Fantasia Colorado takes inspiration from an event that sounds too improbable to be true; it includes a double murder mystery, a ghost, and a rogue camel that terrorized the post-Civil War American West for almost a decade. Fantasia Colorado blurs fact and fiction by examining the boundaries where myths are born.
Raina Belleau and Caleb Churchill question how we remember events through the examination of the aftermath and the founding of the Camel Corps, an effort by Jefferson Davis in 1855 to employ camels in the United States Army. The story spun fantastical fictions across the region, but no rumor is more dazzling than the truth.
This collaborative installation forces the viewer to question their acceptance of both the facts and fictions surrounding historical factual folklore.
After proving unsuccessful in Civil War efforts, the Camel Corps was dissolved, and the animals were turned loose. In 1883, a woman was trampled to death by what was described as a huge, red beast driven by a skeletal figure strapped to its back. As sightings of the beast began to multiply, tall tales spread throughout the region. This ghost had (across multiple accounts) killed cattle and bears, run faster than any animal, was close to thirty feet tall, and could disappear from sight at will. Quickly dubbed “The Red Ghost,” this US Army trained camel, terrorizing suburban Colorado and Arizona, was a factual inspiration for great myth, albeit with details and truth lost to conjecture.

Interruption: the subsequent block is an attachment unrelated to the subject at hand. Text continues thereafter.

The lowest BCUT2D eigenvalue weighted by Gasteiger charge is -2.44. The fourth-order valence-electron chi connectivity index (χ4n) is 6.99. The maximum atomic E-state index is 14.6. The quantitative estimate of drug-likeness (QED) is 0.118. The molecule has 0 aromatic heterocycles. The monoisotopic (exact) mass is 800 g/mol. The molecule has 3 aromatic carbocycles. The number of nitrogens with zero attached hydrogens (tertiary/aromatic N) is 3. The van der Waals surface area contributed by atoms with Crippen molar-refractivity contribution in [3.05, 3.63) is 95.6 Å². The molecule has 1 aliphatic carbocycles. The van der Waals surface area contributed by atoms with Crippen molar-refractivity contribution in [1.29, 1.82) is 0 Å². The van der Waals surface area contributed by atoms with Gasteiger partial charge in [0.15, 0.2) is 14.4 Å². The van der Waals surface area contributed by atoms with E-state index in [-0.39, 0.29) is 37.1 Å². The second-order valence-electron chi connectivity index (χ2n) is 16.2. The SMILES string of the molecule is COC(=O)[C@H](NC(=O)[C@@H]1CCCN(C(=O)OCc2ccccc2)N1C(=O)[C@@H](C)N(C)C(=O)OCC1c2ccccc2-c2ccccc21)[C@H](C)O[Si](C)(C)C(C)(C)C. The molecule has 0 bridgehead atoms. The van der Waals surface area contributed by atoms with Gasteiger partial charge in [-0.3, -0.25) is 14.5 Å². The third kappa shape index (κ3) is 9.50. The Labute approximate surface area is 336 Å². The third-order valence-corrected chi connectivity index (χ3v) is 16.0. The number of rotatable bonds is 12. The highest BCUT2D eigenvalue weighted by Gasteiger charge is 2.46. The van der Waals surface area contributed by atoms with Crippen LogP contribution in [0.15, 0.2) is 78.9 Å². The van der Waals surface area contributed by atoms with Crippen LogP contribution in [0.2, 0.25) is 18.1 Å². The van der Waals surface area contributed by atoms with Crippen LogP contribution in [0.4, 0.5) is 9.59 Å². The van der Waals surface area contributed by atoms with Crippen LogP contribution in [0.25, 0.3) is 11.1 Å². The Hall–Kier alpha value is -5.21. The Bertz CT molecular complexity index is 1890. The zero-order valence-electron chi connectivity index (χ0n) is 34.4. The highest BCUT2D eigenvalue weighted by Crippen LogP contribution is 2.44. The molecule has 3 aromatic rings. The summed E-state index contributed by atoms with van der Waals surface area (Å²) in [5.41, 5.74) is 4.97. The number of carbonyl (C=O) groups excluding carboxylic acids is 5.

Entering the gallery, the viewer will be presented with a lifesized camel sculpture alongside busts of the Camel Corps' founding fathers, handmade rugs, digital media and historical “memorabilia”. From the founding of the Camel Corp, to the ghostly camel’s humble death in the farmer’s garden, each work adds new details to the exhibition’s overarching narrative. The story of Fantasia Colorado is tragic and humorous, and this project aims to perpetuate the myth, clarify the history and to point to the moments when it is most difficult to untangle the two. The works themselves do not seek to simply illustrate the story, but to add elements of complication.
History is often retold in ways that favor the narrator, just as every ghost story needs a monster. In researching the legend and the history, the artists have uncovered multiple versions of each. Presenting the story without bias, Belleau and Churchill ask the viewer to decipher the truth for themselves.